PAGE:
'Wha's like us?' Historian questions BBC's choice for new flagship series

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A LEADING historian has criticised BBC Scotland over their choice of presenter for a new ten-part series on Scottish history.

Best-selling Scottish writer Professor Tom Devine has questioned why the BBC picked Neil Oliver to front the show which promises to "explode the myths" of Scotland's romantic past.

Prof Devine, who also said there were few myths left to explode, welcomed the new series, A History of Scotland, and its multi-media package but raised a red flag over its "patronising" approach.

Prof Devine, whose book Scotland's Empire became a six-part BBC2 series, complained that an "army" of young Scottish historians had been overlooked in favour of Mr Oliver, an archaeologist who also presented Coast.

He asked: "Why are they using an archaeologist as a presenter? There surely is an army out there of young and telegenic historians."

With the Scottish Government demanding more Scottish history in the school curriculum, BBC Scotland yesterday unveiled a History of Scotland as the spearhead of a multi-media project to bring the country's history to light through the internet, radio, events, and concerts.

The show airs in Scotland in November this year with a screening on BBC Two across the UK to follow.

For centuries Scottish history, according to modern experts, was loaded with myth, romantic bias about the English-Scottish rivalry, and over-sized personalities like Mary, Queen of Scots, or Bonnie Prince Charlie.

Three leading Scottish historians are on the series' advisory committee: Professor Ted Cowan, of the University of Glasgow; Allan MacInnes, of the University of Strathclyde; and Jenny Wormald, now associated with the University of Edinburgh.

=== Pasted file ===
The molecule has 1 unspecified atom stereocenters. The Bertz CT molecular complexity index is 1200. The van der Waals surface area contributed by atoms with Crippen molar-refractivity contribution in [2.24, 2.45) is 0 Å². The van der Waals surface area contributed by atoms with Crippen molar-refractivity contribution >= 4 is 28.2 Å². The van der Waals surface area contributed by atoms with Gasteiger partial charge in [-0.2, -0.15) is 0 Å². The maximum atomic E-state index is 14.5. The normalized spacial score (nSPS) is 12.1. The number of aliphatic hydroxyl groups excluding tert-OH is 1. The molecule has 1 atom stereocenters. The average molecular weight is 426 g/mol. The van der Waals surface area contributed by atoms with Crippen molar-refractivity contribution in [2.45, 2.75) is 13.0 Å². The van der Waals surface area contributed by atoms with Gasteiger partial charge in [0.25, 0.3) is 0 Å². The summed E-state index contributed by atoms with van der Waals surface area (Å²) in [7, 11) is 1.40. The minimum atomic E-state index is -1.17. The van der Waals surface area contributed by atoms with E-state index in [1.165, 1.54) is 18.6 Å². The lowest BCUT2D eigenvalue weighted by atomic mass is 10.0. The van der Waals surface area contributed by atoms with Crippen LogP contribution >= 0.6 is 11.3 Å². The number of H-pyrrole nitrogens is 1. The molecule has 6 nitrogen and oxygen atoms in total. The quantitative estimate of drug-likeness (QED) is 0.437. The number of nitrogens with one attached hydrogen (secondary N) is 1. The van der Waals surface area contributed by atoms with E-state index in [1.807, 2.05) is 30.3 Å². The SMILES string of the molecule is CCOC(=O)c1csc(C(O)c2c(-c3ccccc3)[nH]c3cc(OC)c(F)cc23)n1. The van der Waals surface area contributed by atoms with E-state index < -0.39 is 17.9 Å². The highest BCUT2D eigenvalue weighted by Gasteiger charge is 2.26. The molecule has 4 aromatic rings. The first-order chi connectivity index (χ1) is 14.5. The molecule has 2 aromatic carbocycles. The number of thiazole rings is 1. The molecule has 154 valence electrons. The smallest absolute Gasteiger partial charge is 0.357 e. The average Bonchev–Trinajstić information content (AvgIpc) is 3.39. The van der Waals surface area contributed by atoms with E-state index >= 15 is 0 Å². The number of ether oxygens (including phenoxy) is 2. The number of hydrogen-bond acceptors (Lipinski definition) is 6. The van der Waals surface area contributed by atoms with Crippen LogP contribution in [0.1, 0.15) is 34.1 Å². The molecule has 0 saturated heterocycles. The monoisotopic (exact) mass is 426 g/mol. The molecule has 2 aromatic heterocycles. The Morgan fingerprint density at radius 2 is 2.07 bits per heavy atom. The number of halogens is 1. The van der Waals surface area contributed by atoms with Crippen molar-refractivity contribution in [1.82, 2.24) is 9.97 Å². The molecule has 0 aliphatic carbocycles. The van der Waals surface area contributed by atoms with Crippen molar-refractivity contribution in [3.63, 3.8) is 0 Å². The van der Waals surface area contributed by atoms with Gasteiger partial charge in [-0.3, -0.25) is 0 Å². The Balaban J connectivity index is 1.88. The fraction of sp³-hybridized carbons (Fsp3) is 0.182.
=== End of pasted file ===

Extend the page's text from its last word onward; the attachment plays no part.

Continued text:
Mr Oliver, 40, is an archaeologist by training and a former journalist. He cut his television teeth with the battlefield series Two Men in a Trench.

Women were said to rave over the rugged, brainy and "beefy" TV celebrity. In 2006 he presented BBC Two's Scotland's History: The Top Ten, aiming to choose Scottish history's pivotal moment. Mr Oliver said yesterday: "The beauty of Scotland is overwhelming.

Impossibly romantic, obscured by mist and myth and always changing. Over the centuries, the romantic version has been of a 'lost cause' – the tragic victim – but this isn't history, it's Scottish mythology."

But Prof Devine, who turned down a place on the advisory board, said: "You could argue that at this time the English need a thorough education on the history of Scotland. Mr Oliver's approach on Scotland's Top 10 was unduly populist. "

Of Mr Oliver's description of Scottish history as "impossibly romantic", he said: "That might have been true 30 years ago, but the myths have long been swept away." The series' approach was "not only patronising, it's a bit old-fashioned," he added.


SCOTTISH history is littered with myths and misconceptions.

Culloden was long seen as a Scotland v England battle, but modern historians portray it as a clash of rival factions, with Scots on both sides.

Scottish "victimhood" has been a refrain from Glencoe to the Darien disaster. Traditionalists have bemoaned the fall of Mary, Queen of Scots. But myth-skewering historians paint her as a vastly overrated figure.

Robert the Bruce has often been portrayed as a vacillating turncoat, but now the balance is shifting back to his victories.

More recent accounts have chosen to examine Scottish success within the British Empire.

Professor Ted Cowan, a historian on the advisory board of A History of Scotland, said: "There's nothing wrong with exploring why the myths are there in the first place."

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